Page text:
A landmark report from the US Centers for Disease Control and Prevention (CDC) gives the first snapshot of the toll and threat antibiotic-resistance poses to US health. The report ranks each threat and proposes four core actions to tackle the growing problem.
Antibiotic-resistance occurs when an infection does not respond to the drug developed to treat it because the germs have since changed in ways that make them immune to it.
Every year, more than two million Americans get infections that are resistant to antibiotics and more than 23,000 die as a result.
As well as taking a considerable toll on health and life, antibiotic resistance is a huge economic burden for a health system that is already strained.
Studies suggest antibiotic resistance is responsible for some $20 billion direct health care costs and another $35 billion a year in lost productivity.
Community prevalence of drug-resistant bacteria
Once rare outside of hospitals, antibiotic-resistant infections are now increasingly arising in the community.
CDC Director Tom Frieden said in a news conference on Monday:
"Antibiotic resistance is rising for many different pathogens that are threats to health. If we don't act now, our medicine cabinet will be empty and we won't have the antibiotics we need to save lives."
Steve Solomon, director of the Office of Antimicrobial Resistance at the CDC adds:
"These drugs are a precious, limited resource - the more we use antibiotics today, the less likely we are to have effective antibiotics tomorrow."
The public health agency says the single biggest cause of antibiotic resistance is use of antibiotics, and up to half of all antibiotics prescribed for patients are either unnecessary or prescribed inappropriately.
Overuse of antibiotics in both humans and livestock can allow bacteria to evolve by developing resistance, which will have serious impacts on patients who acquire infections.
Another heavy user of antibiotics is farming, where animals are given antibiotics to prevent, control and treat disease, and also to promote growth. The CDC says it is just as important to use antibiotics judiciously here as with humans.
The US Food and Drug Administration (FDA) recently issued guidance on how to use antibiotics responsibly in animal farming. The agency has also banned the use of certain antibiotics in food-producing animals.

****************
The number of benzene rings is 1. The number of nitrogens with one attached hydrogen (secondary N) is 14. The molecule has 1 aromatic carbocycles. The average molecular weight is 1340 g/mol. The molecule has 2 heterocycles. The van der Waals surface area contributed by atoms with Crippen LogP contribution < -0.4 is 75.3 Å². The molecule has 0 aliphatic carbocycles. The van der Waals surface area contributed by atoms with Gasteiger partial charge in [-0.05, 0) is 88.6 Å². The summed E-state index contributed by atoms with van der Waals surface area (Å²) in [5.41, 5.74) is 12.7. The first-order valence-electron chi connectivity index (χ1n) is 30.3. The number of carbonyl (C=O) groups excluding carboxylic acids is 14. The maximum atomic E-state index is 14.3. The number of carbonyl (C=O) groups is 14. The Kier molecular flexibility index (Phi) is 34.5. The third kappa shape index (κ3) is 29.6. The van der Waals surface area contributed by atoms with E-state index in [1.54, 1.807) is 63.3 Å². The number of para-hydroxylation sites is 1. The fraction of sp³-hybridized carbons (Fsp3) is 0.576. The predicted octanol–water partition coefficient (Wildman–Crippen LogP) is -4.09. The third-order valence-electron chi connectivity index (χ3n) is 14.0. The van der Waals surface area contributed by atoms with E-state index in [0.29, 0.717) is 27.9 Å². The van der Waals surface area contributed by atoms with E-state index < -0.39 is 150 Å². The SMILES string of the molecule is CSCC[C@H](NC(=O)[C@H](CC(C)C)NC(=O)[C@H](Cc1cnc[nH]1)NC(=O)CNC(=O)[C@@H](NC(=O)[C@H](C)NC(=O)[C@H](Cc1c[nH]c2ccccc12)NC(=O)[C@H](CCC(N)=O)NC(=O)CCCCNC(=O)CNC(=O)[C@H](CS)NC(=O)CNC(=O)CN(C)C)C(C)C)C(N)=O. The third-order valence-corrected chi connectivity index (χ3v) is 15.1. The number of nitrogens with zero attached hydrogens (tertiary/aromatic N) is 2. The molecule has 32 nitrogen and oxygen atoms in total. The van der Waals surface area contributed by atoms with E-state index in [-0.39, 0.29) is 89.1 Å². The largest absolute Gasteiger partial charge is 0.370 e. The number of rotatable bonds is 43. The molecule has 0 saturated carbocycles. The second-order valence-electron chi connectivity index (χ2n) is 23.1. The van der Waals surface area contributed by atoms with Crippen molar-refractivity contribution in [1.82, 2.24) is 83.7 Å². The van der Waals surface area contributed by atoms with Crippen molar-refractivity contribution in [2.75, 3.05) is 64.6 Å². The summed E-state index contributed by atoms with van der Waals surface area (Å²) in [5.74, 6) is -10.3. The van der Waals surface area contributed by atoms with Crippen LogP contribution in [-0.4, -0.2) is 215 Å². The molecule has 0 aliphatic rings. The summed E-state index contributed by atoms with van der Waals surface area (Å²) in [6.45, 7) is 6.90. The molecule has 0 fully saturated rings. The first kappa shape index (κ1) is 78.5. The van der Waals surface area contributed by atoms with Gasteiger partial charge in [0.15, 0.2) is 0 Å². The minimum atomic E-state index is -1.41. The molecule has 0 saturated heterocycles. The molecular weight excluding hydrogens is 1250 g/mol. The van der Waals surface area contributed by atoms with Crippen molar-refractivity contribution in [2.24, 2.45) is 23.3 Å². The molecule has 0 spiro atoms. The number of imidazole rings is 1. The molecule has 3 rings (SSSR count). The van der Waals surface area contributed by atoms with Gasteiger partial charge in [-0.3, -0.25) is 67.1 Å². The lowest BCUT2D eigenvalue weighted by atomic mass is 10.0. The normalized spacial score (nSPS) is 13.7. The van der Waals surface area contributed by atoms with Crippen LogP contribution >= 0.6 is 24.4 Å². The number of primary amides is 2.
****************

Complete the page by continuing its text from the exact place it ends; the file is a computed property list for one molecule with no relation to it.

"Every time antibiotics are used in any setting, bacteria evolve by developing resistance. This process can happen with alarming speed," says Solomon.
Loss of effective antibiotics will have a serious impact on patients with other diseases who then acquire infections. Also, people who undergo hip replacements, receive organ transplants, have cancer therapy, and other treatments, all depend on antibiotics to help them deal with any infections that might arise.
Without effective antibiotics, the ability to offer potentially life-saving and life-transforming procedures disappears.
CDC classifications and actions for infections
In compiling the report, the CDC assessed threats posed by antibiotic-resistant infections according to seven factors: impact on health, impact on economy, how common the infection is, how common it could be in 10 years' time, how easily it spreads, availability of effective antibiotics and how difficult it is to prevent.
From the results of this assessment, they then classed antibiotic-resistant infections as "urgent," "serious," or "concerning."
Infections classed as urgent include those caused by:
- Carbapenem-resistant Enterobacteriaceae (CRE). Carbapenem antibiotics are used as a last line of defense against many bacteria, but increased resistance has made them less useful.
- Drug-resistant gonorrhea, a sexually transmitted infection.
- Clostridium difficile, a serious diarrheal infection often linked with antibiotic use, which every year puts around a quarter of a million Americans in the hospital and kills over 14,000.
The CDC urges four core actions to focus on in the fight against antibiotic-resistance:
- Prevention: if you prevent infections, you do not need to use antibiotics in the first place. This in turn prevents spread of resistance. Actions include hand washing, safe food handling, infection prevention in hospitals and immunization.
- Surveillance: the CDC already tracks antibiotic-resistant infections and their causes, and analyzes underlying risk factors. This helps experts develop new approaches to prevention.
- Stewardship: probably the single action that could most effectively reduce the problem - there needs to be a shift toward more sparing and judicious use of antibiotics to vastly reduce the nearly 50% of misuse that goes on.
- Development: of new drugs and diagnostics. Antibiotic resistance is a natural step in the evolution of bacteria, so we will always need new drugs and new tests to keep one step ahead.
For more information on drug resistance, visit the CDC information hub Antibiotic/Antimicrobial Resistance.